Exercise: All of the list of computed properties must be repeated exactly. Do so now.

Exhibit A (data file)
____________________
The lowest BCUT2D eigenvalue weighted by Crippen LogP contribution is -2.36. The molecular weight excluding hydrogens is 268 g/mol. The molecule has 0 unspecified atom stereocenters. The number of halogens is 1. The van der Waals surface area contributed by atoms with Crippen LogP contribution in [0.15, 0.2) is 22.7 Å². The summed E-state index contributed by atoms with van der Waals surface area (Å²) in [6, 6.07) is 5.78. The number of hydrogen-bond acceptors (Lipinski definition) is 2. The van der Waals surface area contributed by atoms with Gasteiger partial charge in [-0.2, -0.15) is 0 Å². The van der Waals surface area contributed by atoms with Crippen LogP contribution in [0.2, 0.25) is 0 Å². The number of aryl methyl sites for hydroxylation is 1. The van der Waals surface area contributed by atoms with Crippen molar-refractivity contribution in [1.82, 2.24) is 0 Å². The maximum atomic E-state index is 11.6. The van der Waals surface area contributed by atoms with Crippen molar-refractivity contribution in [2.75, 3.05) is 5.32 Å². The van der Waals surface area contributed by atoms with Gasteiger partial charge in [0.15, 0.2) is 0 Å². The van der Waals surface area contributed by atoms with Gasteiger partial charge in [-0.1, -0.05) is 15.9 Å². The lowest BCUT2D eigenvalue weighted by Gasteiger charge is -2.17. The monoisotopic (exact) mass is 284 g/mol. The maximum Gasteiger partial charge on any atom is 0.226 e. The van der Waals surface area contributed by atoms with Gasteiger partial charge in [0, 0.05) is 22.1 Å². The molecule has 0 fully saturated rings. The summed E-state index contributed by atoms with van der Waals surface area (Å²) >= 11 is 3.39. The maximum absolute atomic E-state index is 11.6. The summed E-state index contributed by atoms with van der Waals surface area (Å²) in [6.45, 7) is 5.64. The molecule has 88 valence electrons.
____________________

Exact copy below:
The lowest BCUT2D eigenvalue weighted by Crippen LogP contribution is -2.36. The molecular weight excluding hydrogens is 268 g/mol. The molecule has 0 unspecified atom stereocenters. The number of halogens is 1. The van der Waals surface area contributed by atoms with Crippen LogP contribution in [0.15, 0.2) is 22.7 Å². The summed E-state index contributed by atoms with van der Waals surface area (Å²) in [6, 6.07) is 5.78. The number of hydrogen-bond acceptors (Lipinski definition) is 2. The van der Waals surface area contributed by atoms with Gasteiger partial charge in [-0.2, -0.15) is 0 Å². The van der Waals surface area contributed by atoms with Crippen LogP contribution in [0.2, 0.25) is 0 Å². The number of aryl methyl sites for hydroxylation is 1. The van der Waals surface area contributed by atoms with Crippen molar-refractivity contribution in [1.82, 2.24) is 0 Å². The maximum atomic E-state index is 11.6. The van der Waals surface area contributed by atoms with Crippen molar-refractivity contribution in [2.75, 3.05) is 5.32 Å². The van der Waals surface area contributed by atoms with Gasteiger partial charge in [0.15, 0.2) is 0 Å². The van der Waals surface area contributed by atoms with Gasteiger partial charge in [-0.1, -0.05) is 15.9 Å². The lowest BCUT2D eigenvalue weighted by Gasteiger charge is -2.17. The monoisotopic (exact) mass is 284 g/mol. The maximum Gasteiger partial charge on any atom is 0.226 e. The van der Waals surface area contributed by atoms with Gasteiger partial charge in [0, 0.05) is 22.1 Å². The molecule has 0 fully saturated rings. The summed E-state index contributed by atoms with van der Waals surface area (Å²) >= 11 is 3.39. The maximum absolute atomic E-state index is 11.6. The summed E-state index contributed by atoms with van der Waals surface area (Å²) in [6.45, 7) is 5.64. The molecule has 88 valence electrons.